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Trade and poverty linkages study

Sheila Page

Overseas Development Institute

2004

SARPN acknowledges permission from Helena McLeod, trade advisor, DFID(SA), to post this article.
The report was commissioned by DFID from the ODI.
[Download complete version - 260Kb ~ 1 min (46 pages)]     [ Share with a friend  ]

Introduction

  1. The purpose of the paper

    This paper presents a framework of analysis for examining the impact of changes in trade regimes on poverty. It aims to guide research undertaken in case study countries as part of the Africa Trade and Poverty Programme (ATTP) and we hope that it will result in the development of a robust and empirically based understanding of

    • how reforms and economic events interact and impact on growth, the distribution of such growth and its effects on poverty and well-being;

    • what the key impacts on a range of sectors (including agriculture and manufacturing) have been or are likely to be.

    One of the premises underpinning this research is that policy matters, that trade policy affects trade, and trade then has effects on poverty, for example through effects on economic activities in which poor people participate, through effects on the prices that they pay for goods and services, and through effects on government taxation and expenditure, which in turn affects their entitlements from government. Sheila Page (2003) points out that there are three views of markets and development which underlie people's views of increasing access to markets:

    • It will help a country develop and reduce poverty
    • It can help a country develop and reduce poverty
    • Increased access to markets normally will not benefit development, and it has to be modified, by policy or other intervention, to correct the normal negative consequences

    Another premise is that it is difficult to mitigate negative effects of changes in trade through administrative targeting and social policy. Therefore analysing the first round effects of trade changes acquires additional importance.

    We take as a starting point that opening up a country's markets to a greater volume and range of traded goods and services and easing restrictions on exports will generate both positive and negative direct and indirect effects. We acknowledge that segments of the population and sectors of the economy will be differentially affected over the short, medium and long term. These effects may intensify the poverty of one group of people over the short term, while decreasing the poverty of another over the longer term.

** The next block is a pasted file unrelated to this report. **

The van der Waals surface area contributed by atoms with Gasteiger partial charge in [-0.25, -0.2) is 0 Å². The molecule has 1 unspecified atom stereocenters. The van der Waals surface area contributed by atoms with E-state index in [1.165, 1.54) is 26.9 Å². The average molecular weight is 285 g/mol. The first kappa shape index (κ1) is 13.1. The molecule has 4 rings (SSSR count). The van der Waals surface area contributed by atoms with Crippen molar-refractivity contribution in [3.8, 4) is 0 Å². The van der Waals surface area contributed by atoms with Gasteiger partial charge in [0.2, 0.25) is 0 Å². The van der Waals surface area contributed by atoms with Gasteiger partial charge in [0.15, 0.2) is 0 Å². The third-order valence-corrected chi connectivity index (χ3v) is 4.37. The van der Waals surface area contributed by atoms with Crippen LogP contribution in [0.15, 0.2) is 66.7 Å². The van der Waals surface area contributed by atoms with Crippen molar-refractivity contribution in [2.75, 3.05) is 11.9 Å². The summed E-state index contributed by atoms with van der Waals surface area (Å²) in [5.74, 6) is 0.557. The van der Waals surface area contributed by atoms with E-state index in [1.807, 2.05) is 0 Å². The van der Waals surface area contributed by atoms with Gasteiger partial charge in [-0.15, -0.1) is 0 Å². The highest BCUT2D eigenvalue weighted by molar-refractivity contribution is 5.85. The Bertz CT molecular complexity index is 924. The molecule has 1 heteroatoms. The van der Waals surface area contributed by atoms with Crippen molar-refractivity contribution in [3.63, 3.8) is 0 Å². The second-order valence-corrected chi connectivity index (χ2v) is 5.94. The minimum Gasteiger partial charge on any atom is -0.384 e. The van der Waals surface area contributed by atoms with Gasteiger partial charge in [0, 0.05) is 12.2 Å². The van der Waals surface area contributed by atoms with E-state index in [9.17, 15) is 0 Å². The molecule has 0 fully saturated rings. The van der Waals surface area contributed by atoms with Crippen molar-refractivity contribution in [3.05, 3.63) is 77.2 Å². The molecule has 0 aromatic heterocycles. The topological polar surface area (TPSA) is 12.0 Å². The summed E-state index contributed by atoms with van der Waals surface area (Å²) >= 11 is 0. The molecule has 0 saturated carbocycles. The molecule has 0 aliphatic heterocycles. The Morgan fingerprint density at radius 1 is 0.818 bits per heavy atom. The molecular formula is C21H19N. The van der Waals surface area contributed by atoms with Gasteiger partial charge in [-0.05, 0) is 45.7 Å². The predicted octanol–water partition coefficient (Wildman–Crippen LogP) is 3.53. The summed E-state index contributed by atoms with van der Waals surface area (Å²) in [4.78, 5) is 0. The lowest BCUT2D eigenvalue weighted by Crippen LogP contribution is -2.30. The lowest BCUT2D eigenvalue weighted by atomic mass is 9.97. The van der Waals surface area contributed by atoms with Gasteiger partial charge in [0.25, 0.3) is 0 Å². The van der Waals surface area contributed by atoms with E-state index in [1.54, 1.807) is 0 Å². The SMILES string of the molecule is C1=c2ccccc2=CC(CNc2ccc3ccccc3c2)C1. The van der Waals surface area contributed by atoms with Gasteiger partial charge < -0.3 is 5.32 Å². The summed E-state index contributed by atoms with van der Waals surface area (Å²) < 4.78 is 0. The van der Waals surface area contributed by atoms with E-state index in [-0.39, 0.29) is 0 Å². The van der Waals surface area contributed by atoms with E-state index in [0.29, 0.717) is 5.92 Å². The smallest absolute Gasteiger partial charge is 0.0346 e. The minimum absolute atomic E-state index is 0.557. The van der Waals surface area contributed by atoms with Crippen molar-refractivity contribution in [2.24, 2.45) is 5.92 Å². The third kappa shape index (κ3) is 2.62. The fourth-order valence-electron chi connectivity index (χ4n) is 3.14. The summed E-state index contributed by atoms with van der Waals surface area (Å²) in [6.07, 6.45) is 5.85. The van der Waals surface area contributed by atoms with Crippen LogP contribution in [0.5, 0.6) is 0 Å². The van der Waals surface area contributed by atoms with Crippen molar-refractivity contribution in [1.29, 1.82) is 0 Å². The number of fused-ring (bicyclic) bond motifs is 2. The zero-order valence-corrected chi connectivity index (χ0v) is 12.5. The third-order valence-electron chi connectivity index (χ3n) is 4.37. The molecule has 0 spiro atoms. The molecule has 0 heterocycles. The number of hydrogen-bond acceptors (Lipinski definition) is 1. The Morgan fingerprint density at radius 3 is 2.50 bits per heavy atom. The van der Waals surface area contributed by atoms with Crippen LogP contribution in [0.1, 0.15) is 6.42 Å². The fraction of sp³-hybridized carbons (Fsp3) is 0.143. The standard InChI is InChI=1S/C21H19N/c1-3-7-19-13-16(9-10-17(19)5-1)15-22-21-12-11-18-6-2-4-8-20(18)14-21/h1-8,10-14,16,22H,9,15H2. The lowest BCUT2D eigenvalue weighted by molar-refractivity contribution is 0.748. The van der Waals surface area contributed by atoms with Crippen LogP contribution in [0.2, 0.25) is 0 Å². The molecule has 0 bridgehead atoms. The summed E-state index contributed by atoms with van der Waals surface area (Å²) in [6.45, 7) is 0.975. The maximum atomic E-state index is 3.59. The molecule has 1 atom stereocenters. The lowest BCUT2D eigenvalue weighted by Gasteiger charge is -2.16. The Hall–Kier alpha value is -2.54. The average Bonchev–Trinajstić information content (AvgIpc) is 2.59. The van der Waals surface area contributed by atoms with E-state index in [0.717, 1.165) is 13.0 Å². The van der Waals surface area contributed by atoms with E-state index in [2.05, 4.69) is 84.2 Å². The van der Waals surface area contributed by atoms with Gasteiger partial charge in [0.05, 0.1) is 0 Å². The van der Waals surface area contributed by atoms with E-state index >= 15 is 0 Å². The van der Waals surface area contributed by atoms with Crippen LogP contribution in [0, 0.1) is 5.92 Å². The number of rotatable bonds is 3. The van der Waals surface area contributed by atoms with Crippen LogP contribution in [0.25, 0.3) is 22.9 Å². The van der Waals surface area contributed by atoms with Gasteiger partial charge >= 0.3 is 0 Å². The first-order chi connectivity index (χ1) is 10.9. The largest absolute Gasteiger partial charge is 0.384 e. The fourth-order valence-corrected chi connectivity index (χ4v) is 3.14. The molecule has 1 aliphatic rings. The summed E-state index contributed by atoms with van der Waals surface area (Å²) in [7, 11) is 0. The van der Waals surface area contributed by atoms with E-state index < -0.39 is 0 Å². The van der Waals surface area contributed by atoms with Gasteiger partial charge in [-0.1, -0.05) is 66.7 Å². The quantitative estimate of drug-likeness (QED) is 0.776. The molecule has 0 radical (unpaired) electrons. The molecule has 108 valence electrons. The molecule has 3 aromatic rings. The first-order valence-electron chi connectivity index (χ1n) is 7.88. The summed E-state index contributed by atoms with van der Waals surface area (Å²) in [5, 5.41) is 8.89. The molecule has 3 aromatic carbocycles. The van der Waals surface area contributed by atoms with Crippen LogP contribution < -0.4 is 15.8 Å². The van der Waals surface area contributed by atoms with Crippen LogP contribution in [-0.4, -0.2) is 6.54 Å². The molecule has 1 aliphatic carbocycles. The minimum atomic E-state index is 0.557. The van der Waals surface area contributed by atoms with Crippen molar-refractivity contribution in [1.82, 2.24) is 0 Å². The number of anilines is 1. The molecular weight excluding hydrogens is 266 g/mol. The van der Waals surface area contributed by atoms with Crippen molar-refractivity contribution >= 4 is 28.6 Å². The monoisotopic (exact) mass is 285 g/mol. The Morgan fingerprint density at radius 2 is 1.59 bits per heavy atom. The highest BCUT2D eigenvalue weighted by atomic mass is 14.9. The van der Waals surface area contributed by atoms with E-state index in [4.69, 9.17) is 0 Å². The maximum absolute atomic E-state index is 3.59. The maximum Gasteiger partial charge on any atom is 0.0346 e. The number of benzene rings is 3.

Identifying the direct effects of trade policy on poverty may be possible (a change in tariff affecting a basic good like mosquito nets, for example), but it is complicated by the different magnitude and speed of changes in trade practice and whether they are generated by economic causes or policy changes. Also it is not always clear what the outcomes of a specific policy will be. They depend, in part, on the effectiveness of implementation as policy does not translate automatically or seamlessly and faultlessly into action. Implementation processes can be highly flawed, and it is policy as experienced through real changes in action, rather than policy as documented, that we are interested in.


  2. The structure of paper

    The main body of this paper introduces topics which are examined in greater detail through the Checklist (Annex 1) and Matrix (Annex 2). The Checklist and Matrix provide the ideal range of issues that would be considered in an in-depth trade-poverty linkage study. However, the range of issues and the depth with which researchers examine them will depend on the time and financial resources available, and the availability of studies and data from which they are able to draw their analysis. The starred items in the Checklist (Annex 1) are considered to be priority issues, particularly for examining first round effects.

    In Section 2 we present a number of approaches to defining poverty and highlight the importance of a good quality poverty and social analysis. We highlight the importance of differentiating the poor by the severity of their poverty, by their location (e.g. spatial concentrations of poor people in remote rural areas, urban slums, low potential rural areas etc.), by the duration of their poverty (transitory versus chronic) and by their social identity (e.g. ethno-linguistic group, gender, disability). In Section 3 we outline the importance of the nature of poverty in terms of its affect on trade and trade policy.

    In Section 4 we present an analysis of trade effects, and outline the possible relationships between a range of trade and macro-economic policy instruments and poverty, e.g. import taxes and tariffs. We then move on, in Section 5, to assessing how changes in trade regimes can affect the poor. This section includes an overview of the debates surrounding trade liberalisation and economic growth, and an examination of whether increased trade flows increase income differentiation. The section also assesses the possible impact of changes in trade on asset levels, livelihood and coping strategies , consumption, well-being and transfers.

    Annex 1 presents a checklist of questions that researchers into trade-poverty linkages can use as an aide memoire when designing or undertaking research into trade-poverty linkages. Annex 2 is a matrix of issues which link trade and poverty, examples found in the literature and possible research methods for exploring such issues. In Annex 3 we suggest a range of research methods and approaches which may be useful in examining trade-poverty linkages, and in Annex 4 we present an annotated bibliography on poverty and trade issues.



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